Author(s): Leber AW, von Ziegler F, Becker A, Becker CR, Reiser M,
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Abstract The aim of the present study was to characterize coronary plaques by Multi-Slice Computed Tomography (Siemens sensation 16, Forcheim, Germany) before significant angiographic progression occurred and to compare them to non-progressing lesions. The MSCT-morphology of coronary plaques leading to a rapid angiographic disease progression is not yet studied. In a series of 68 patients who were scheduled for surveillance angiography 6 months later, MSCT-angiography was done shortly after the baseline catheterisation-procedure. After surveillance angiography rapid progressive lesions with an increase of the stenosis severity of >20\% were identified and analysed on the baseline MSCT-scan and were compared to non-progressing lesions. Six months after coronary stenting we observed significant progression of de novo stenoses in 10/438 coronary segments. The progression of four lesions lead to angina pectoris symptoms and the remaining six lesions progressed silently. Analysis of the lesion morphology by MSCT revealed that 5/10 (50\%) progressing lesions were non-calcified 3/10 (30\%) were predominantly non-calcified and 2/10 (20\%) were mainly calcified on the baseline MSCT-scan. In the 428 segments without disease progression atherosclerotic lesions were found in 225 segments on MSCT. Non-calcified plaques were identified in 46 (20\%), predominantly non-calcified lesions in 58 (26\%) and predominantly calcified lesions in 121 (54\%) segments. The average number of diseased coronary segments between patients with and without lesion progression was not significantly different between progressors and non-progressors with a higher prevalence of non-calcified segments in the progressor group (1.1 vs. 0.63). Rapid progression of the angiographic stenosis severity during a 6 months period occurs most frequently in coronary segments revealing non-calcified or predominantly non-calcified plaques as determined by MSCT, whereas lesion progression is rare in predominantly calcified segments. This represents first evidence that non-calcified lesions may be involved in the process of plaque rupture.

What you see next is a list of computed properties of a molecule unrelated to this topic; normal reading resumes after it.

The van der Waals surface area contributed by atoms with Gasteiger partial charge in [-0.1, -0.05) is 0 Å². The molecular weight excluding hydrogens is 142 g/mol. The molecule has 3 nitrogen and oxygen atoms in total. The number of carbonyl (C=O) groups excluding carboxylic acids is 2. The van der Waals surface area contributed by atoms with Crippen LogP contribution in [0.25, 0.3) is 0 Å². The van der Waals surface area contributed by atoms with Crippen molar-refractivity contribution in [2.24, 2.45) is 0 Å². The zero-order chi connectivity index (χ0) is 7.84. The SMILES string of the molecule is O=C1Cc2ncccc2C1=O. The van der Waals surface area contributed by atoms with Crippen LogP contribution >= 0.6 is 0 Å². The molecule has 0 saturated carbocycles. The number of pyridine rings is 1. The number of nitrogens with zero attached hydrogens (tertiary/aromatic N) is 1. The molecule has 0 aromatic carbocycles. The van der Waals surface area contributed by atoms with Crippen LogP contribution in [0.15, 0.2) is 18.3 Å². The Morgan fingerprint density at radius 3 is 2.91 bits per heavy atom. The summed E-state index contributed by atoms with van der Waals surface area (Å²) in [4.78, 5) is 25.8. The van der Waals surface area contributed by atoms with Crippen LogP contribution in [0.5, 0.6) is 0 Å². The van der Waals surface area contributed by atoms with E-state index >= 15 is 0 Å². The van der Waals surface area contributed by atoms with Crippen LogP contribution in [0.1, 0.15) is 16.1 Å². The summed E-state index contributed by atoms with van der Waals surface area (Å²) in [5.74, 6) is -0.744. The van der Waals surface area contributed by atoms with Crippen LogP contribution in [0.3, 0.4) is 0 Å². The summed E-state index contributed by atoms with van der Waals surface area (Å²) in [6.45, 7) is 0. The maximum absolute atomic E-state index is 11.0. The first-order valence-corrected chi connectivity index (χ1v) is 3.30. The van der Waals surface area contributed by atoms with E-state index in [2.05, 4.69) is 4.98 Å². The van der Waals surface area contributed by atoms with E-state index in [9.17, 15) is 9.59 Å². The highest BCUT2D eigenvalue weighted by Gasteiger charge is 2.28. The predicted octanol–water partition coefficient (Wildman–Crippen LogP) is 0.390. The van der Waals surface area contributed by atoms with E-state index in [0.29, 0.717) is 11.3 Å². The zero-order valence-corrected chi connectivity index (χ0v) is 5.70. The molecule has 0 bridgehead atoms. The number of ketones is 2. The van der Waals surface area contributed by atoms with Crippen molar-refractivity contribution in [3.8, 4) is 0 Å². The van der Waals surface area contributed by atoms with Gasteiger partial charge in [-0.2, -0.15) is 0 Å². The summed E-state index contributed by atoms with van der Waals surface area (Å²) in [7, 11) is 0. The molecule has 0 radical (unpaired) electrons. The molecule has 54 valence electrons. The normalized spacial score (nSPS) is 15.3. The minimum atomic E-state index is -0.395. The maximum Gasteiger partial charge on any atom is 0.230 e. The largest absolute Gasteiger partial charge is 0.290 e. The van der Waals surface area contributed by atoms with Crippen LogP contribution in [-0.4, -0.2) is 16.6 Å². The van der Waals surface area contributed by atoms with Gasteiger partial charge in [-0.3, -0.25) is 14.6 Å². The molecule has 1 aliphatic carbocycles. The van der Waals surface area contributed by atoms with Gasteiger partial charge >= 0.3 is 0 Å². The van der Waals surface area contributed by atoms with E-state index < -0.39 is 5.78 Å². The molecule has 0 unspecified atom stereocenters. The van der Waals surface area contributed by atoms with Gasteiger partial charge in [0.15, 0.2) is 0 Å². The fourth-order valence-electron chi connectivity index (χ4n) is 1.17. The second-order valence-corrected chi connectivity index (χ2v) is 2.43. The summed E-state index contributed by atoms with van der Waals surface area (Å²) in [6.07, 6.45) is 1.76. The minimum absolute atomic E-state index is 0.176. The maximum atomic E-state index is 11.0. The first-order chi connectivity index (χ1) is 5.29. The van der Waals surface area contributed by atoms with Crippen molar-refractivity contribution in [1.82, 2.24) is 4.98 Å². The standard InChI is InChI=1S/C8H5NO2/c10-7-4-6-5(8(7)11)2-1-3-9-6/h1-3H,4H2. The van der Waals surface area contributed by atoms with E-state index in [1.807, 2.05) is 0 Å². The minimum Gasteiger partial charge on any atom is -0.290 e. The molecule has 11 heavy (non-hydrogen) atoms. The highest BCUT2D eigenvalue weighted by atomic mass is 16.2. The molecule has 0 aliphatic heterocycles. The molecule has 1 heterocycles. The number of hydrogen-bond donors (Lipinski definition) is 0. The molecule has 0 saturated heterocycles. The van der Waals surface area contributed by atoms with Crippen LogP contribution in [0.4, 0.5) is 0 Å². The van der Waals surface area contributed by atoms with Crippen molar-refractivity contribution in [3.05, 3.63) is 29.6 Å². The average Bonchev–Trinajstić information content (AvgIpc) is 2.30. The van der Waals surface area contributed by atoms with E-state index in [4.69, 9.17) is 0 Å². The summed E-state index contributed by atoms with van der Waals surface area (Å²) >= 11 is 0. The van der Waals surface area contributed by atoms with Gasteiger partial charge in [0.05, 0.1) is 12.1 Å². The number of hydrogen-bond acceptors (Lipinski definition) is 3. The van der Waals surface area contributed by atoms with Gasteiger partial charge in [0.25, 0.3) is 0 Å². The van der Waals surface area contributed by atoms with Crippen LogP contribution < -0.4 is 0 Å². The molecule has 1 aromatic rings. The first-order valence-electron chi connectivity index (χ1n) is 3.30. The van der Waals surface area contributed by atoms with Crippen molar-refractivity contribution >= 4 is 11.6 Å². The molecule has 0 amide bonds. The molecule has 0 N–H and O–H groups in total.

This article was published in Int J Cardiovasc Imaging
and referenced in Advances in Pharmacoepidemiology and Drug Safety